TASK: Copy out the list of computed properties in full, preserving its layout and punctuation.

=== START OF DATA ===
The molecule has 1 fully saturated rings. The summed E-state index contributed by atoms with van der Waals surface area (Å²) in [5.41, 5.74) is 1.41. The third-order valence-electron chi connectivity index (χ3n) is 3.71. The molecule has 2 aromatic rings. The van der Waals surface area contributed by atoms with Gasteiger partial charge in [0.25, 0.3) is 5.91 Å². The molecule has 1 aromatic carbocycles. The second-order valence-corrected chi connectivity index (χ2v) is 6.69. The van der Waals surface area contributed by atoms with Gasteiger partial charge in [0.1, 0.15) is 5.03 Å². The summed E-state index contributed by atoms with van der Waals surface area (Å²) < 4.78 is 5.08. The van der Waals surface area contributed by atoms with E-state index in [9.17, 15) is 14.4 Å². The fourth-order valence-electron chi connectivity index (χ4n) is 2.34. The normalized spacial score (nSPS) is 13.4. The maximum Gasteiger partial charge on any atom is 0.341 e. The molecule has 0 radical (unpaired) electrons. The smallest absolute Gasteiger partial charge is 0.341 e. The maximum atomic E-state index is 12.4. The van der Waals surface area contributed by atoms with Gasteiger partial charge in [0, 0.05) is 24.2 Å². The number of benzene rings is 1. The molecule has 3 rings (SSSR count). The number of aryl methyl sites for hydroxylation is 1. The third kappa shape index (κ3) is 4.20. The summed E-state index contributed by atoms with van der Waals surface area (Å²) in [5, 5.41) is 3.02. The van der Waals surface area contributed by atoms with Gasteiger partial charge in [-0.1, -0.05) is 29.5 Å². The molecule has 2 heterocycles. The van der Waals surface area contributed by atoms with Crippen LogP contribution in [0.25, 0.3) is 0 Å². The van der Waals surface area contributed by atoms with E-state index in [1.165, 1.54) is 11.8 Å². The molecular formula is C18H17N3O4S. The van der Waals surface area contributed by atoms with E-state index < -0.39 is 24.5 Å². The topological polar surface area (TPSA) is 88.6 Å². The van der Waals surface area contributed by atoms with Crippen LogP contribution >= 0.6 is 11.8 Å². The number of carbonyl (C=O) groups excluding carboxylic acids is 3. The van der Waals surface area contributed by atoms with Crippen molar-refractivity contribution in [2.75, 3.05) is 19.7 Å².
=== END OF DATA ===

The molecule has 1 fully saturated rings. The summed E-state index contributed by atoms with van der Waals surface area (Å²) in [5.41, 5.74) is 1.41. The third-order valence-electron chi connectivity index (χ3n) is 3.71. The molecule has 2 aromatic rings. The van der Waals surface area contributed by atoms with Gasteiger partial charge in [0.25, 0.3) is 5.91 Å². The molecule has 1 aromatic carbocycles. The second-order valence-corrected chi connectivity index (χ2v) is 6.69. The van der Waals surface area contributed by atoms with Gasteiger partial charge in [0.1, 0.15) is 5.03 Å². The summed E-state index contributed by atoms with van der Waals surface area (Å²) < 4.78 is 5.08. The van der Waals surface area contributed by atoms with E-state index in [9.17, 15) is 14.4 Å². The fourth-order valence-electron chi connectivity index (χ4n) is 2.34. The normalized spacial score (nSPS) is 13.4. The maximum Gasteiger partial charge on any atom is 0.341 e. The molecule has 0 radical (unpaired) electrons. The smallest absolute Gasteiger partial charge is 0.341 e. The maximum atomic E-state index is 12.4. The van der Waals surface area contributed by atoms with Gasteiger partial charge in [0, 0.05) is 24.2 Å². The number of benzene rings is 1. The molecule has 3 rings (SSSR count). The number of aryl methyl sites for hydroxylation is 1. The third kappa shape index (κ3) is 4.20. The summed E-state index contributed by atoms with van der Waals surface area (Å²) in [5, 5.41) is 3.02. The van der Waals surface area contributed by atoms with Gasteiger partial charge in [-0.1, -0.05) is 29.5 Å². The molecule has 2 heterocycles. The van der Waals surface area contributed by atoms with Crippen LogP contribution in [0.25, 0.3) is 0 Å². The van der Waals surface area contributed by atoms with E-state index in [1.165, 1.54) is 11.8 Å². The molecular formula is C18H17N3O4S. The van der Waals surface area contributed by atoms with E-state index < -0.39 is 24.5 Å². The topological polar surface area (TPSA) is 88.6 Å². The van der Waals surface area contributed by atoms with Crippen LogP contribution >= 0.6 is 11.8 Å². The number of carbonyl (C=O) groups excluding carboxylic acids is 3. The van der Waals surface area contributed by atoms with Crippen molar-refractivity contribution in [2.75, 3.05) is 19.7 Å².